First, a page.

OSHKOSH — This time of year I am fortunate to live near a variety of family-owned businesses where I can purchase holiday treats for family and friends who have a sweet tooth like me. Among my longtime favorites in Oshkosh are Oaks and Hughes chocolates, as well as Caramel Crisp on Main.
But there’s another reason at Thanksgiving to think about small businesses, whether you’ve got a sweet tooth or not: Small Business Saturday.
Our country faces serious challenges, and the No. 1 solution that helps address all of them is economic growth. That solution relies on renewed faith, strength in families, strong communities, and work — and small businesses provide those ingredients. Supporting them this Saturday, rather than skipping from Black Friday to Cyber Monday, is a good way to make a difference this year.
You know these businesses, and it’s my hope that more of us than ever will continue to be faithful to them. They’re the one-of-a-kind spots on State Street in Madison, the quaint shops all over the North Woods, and the well-known storefronts on Main Street in your hometown. Shopping at small businesses means supporting local business people — the folks who spend their money in your community and who contribute to local causes. It also means supporting the people who fire up an important but undervalued jobs engine.
About one in five jobs in Wisconsin were created by a new business 5 years old or less, according to the most recent data from the U.S. Bureau of Labor Statistics. And according to the U.S. Small Business Administration, small businesses made up nearly 98 percent of all employers in Wisconsin.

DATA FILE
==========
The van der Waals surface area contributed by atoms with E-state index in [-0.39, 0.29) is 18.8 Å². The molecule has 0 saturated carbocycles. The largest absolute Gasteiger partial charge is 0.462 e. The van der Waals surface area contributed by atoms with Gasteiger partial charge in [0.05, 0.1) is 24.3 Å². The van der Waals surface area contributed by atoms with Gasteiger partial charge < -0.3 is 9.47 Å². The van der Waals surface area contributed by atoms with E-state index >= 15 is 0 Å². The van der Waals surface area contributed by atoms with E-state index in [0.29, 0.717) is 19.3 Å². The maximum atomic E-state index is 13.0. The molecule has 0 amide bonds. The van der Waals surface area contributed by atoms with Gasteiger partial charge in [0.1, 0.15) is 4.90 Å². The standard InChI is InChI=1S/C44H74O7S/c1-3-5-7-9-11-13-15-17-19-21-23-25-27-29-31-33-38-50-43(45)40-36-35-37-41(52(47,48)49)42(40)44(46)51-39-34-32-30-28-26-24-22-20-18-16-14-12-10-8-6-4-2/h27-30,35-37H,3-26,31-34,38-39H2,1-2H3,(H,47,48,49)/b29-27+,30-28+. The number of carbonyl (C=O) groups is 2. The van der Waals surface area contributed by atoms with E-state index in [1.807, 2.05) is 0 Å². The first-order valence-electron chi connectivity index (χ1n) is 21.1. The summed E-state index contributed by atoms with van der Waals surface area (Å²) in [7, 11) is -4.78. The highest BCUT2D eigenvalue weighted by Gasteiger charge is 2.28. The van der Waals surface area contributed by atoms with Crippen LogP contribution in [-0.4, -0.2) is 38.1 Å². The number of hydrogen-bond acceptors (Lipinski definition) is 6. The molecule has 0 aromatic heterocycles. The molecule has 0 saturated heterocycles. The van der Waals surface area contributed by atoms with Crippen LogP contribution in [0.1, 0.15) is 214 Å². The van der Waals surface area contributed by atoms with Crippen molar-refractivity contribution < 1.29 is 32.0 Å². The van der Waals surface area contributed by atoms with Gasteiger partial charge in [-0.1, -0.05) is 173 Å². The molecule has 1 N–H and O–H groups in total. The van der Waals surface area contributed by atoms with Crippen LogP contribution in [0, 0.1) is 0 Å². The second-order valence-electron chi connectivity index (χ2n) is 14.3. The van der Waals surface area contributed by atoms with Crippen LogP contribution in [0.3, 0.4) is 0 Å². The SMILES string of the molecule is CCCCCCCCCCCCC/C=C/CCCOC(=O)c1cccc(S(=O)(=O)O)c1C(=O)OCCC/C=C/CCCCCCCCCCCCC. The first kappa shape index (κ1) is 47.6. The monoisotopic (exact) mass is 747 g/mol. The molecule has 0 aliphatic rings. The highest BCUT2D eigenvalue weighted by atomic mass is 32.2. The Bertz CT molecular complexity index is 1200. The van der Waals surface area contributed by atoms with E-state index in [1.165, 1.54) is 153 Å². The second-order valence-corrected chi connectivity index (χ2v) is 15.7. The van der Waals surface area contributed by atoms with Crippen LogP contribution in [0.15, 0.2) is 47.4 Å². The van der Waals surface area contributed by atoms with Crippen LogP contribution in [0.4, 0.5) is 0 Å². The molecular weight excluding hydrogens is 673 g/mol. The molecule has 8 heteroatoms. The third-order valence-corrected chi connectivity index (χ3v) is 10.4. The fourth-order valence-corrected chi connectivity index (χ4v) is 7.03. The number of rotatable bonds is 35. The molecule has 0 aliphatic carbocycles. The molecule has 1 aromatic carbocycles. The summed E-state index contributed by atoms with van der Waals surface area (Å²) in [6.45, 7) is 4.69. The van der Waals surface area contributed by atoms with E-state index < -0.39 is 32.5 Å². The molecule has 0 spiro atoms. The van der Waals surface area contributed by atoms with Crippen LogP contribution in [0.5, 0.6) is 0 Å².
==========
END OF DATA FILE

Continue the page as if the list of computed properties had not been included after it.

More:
I’ve had the opportunity to see many small businesses up close as I’ve traveled across our state — places like Rural Route 1 Popcorn in Montfort, Towne House Restaurant in Darlington, Door County Coffee and Ice Cream Shop near Carlsville, Fish Creek’s Not Licked and the famous Wilson’s Ice Cream in Ephraim.
Small Business Saturday is a reminder of the many industries that are fueled by small businesses. During Manufacturing Month in October, for example, I had the opportunity to tour 10 different manufacturing facilities. They varied in size, but they all had to start small. My experience starting a plastics manufacturing company in 1979 confirms to me the truth of what Vince Lombardi once said: “The only time success comes before work is in the dictionary.”
People who aspire to build things, create products and provide services we all value know the hard work involved in building a business that creates the well-paid jobs that everyone desires.
Ultimately, we need to make it easier to start a business and grow those that already exist. I’m focused on getting Washington out of the way so the Wisconsinites on Main Street can put more people to work.
In the meantime, I hope you’ll consider Small Business Saturday an opportunity to spread a little holiday cheer, support folks in your community, and add fuel to an important economic engine. Every little bit helps, whether it’s at a jewelry store, a sporting goods retailer — or a favorite chocolate shop.
With the holiday season upon us, please remember to support your local small businesses.